Former Indian opener Virender Sehwag has denied reports that he sent a two-line curriculum vitae (CV) to the Board of Control for Cricket in India (BCCI) for the position of Indian team coach.
“I would be happy to get that two line CV from the media source. If I had to send a 2 line resume, my name was enough,” Sehwag told UCWeb We-Media in his trademark witty style.
The former hard-hitting batsman insisted that he sent a two-page resume in compliance with BCCI rules.
A BCCI official had said a few days ago that Sehwag had sent in a two-line application for the job of India coach before he was persuaded to submit a full resume by the Indian cricket board.
His application reportedly said that he is a “mentor and a coach of Kings XI Punjab in the Indian Premier League and has played with all these (Indian) boys before”.
Sehwag also asserted that India will defeat arch-rivals Pakistan in the final of the ICC Champions Trophy on Sunday.
Recalling his playing days, Sehwag said he enjoyed dominating the Pakistan bowlers, specially former fast bowler Shoaib Akhtar.
“Pakistan was that one team against which I always loved hitting boundaries, especially against Shoaib Akhtar who used to bowl at 150 km/h,” the 38-year-old said.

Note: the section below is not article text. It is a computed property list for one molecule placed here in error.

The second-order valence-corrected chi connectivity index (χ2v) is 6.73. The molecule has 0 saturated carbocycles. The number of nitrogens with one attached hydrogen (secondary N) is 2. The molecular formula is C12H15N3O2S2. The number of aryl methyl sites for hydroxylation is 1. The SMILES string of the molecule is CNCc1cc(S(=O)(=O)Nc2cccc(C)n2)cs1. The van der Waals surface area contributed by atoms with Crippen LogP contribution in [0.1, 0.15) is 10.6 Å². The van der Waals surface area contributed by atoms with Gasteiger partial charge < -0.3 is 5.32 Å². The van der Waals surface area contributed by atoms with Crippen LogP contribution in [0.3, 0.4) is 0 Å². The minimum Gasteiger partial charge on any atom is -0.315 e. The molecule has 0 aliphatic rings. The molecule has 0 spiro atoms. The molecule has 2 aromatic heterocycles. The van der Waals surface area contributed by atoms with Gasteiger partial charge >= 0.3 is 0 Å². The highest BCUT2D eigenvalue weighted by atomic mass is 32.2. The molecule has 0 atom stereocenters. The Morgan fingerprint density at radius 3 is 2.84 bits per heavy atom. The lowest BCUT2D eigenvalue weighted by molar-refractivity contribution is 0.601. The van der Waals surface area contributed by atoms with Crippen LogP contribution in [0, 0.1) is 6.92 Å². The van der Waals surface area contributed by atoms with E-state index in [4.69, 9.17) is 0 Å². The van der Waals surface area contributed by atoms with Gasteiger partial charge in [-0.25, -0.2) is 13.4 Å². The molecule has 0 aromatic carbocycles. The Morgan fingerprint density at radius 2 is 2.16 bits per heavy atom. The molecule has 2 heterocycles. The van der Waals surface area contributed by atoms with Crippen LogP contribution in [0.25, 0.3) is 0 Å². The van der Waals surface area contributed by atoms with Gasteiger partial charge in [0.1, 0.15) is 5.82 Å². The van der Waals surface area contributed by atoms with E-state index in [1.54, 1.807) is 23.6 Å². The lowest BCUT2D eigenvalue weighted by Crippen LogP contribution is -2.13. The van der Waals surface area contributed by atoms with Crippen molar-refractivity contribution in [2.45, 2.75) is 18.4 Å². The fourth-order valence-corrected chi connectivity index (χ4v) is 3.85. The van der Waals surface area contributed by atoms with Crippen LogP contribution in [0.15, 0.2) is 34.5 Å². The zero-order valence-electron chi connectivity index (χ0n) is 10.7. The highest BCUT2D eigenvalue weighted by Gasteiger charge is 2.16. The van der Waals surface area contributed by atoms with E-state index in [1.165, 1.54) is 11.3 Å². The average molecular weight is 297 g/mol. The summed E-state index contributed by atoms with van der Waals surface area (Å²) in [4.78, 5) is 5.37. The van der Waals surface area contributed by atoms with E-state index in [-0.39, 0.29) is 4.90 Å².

Sehwag had enraged former Pakistan wicket-keeper
Rashid Latif when he belittled the men in green in a congratulatory message for the Indian team on Twitter.
This prompted Latif to issue a rant in a 15-minute video against Sehwag and the Indian team.
Sehwag however, declined to comment on the issue.
“This eventually portrays Rashid Latif’s character. I haven’t seen that video and neither do I want to. Whatever I had said was in good spirit and it should have been taken with a pinch of salt,” he said.
When asked to compare between former India captain Sourav Ganguly and Sachin Tendulkar, Sehwag said, “Sourav taught me how to keep patience and is my all-time favourite captain.”
“On the other hand, Sachin gave me confidence, broke my superstitions and playing with him was like playing with the wall, you could play without any tension and hit boundaries freely.”